Offerings is furthermore a showcase for Morton’s growth as a songwriter.
Anyone who saw Typhoon play in its Hunger & Thirst heyday knew it was a fish that had outgrown its pond—and as seen on “Late Show with David Letterman,” a 12-piece fish. But after the release of 2013’s White Lighter, the band got quiet. Offerings was first announced back in mid-2016 – with the long absence perhaps made longer by front man Kyle Morton’s solo debut, What Will Destroy You, released early last year. Five years is a long time for a band that seemed poised to blow up at any moment. With the group down to eight members, its latest album lacks the grandiosity of previous albums. Yet it’s clear that this was the best way for Typhoon to grow, as stripping down allowed the band to create a better sound, more mature and fully-formed than on previous albums.
Although the band has always been polished, this is its most polished album to date, full of moments where it’s easy to just get lost in how beautiful it sounds. This happens throughout the album, on such highlights as “Algernon” or “Empiricist” – an eight-and-a-half-minute track that keeps teasing you with the expectation of crescendos but coyly saves them for the final half.
Offerings is furthermore a showcase for Morton’s growth as a songwriter. Directness is never his goal; he paints obscured landscapes rather than clear portraits, which can be somewhat frustrating when trying to parse what a song is about, but that’s part of what makes the band so fascinating. Morton’s knack for great lines is on showcase in every single song: “Drank up all that hemlock/ Here I am just reading the leaves,” “What you want and what you want to be are easily confused,” “Make your move before you have no move to make.” When he’s just a little more forthcoming, it packs a wallop, as on the gripping “Chiaroscuro,” when he turns from a visceral, aural image to something tragically specific: “Keys clatter across the tile, you lunge for the phone/ Your voice sounds like a frightened child’s: ‘He’s had some kind of stroke.’” Lines may fall flat, such as the perplexing “I shit the bed in solitude” of “Wake,” but it’s a testament to Morton as a songwriter – and to Typhoon as a band – that even the weakest moments never derail the proceedings.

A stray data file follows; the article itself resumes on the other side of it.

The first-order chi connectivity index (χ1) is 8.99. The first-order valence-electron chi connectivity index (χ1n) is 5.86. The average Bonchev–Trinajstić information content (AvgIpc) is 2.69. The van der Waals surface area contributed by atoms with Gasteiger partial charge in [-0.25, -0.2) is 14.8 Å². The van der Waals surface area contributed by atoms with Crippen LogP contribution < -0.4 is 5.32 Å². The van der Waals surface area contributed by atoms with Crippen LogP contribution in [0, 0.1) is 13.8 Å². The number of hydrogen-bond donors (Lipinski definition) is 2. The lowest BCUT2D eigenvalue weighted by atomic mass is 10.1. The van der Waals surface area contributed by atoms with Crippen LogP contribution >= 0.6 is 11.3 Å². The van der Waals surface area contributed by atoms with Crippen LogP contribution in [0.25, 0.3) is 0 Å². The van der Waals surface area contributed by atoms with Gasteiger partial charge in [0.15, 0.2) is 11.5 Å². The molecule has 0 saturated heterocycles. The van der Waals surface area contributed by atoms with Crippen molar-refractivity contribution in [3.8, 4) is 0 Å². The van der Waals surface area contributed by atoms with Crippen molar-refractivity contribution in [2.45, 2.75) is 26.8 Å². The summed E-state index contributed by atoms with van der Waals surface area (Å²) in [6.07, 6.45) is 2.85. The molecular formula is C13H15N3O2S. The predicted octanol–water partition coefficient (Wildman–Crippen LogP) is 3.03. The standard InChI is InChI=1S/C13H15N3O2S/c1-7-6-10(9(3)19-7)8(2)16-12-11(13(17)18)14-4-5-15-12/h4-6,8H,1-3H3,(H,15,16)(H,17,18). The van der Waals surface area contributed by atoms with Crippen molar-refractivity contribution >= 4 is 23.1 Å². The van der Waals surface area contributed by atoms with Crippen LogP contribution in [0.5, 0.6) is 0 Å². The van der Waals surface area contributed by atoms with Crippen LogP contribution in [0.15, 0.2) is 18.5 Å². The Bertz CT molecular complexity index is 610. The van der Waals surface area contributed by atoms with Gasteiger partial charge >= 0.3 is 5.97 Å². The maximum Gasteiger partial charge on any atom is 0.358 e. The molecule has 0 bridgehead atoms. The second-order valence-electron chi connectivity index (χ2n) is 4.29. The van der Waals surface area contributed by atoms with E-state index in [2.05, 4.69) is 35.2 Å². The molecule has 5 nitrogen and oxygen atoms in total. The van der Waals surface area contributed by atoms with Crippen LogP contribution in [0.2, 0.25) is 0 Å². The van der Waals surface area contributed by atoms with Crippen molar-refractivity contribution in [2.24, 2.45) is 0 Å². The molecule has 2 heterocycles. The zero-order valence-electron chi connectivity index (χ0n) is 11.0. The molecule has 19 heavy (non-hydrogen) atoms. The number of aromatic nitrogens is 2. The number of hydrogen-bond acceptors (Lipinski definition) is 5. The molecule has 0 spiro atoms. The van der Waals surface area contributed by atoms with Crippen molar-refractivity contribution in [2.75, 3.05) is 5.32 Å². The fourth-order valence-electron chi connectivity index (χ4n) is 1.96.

Still, the lushness and oblique lyrics can make it hard sink your ears into this at times, and this is the album’s one real drawback. Sure, it could have used more of Shannon Steele’s singing voice, but with a grower like this you’ll need time to soak in all its features. Perhaps that’s the real secret to the album’s success. Offerings takes a little patience, but it’s finally rewarding when its charms come into sharper focus. Which means maybe it was all for the best that Typhoon didn’t blow up five years ago. It gave the band a chance to disappear and reemerge with a more satisfying sound.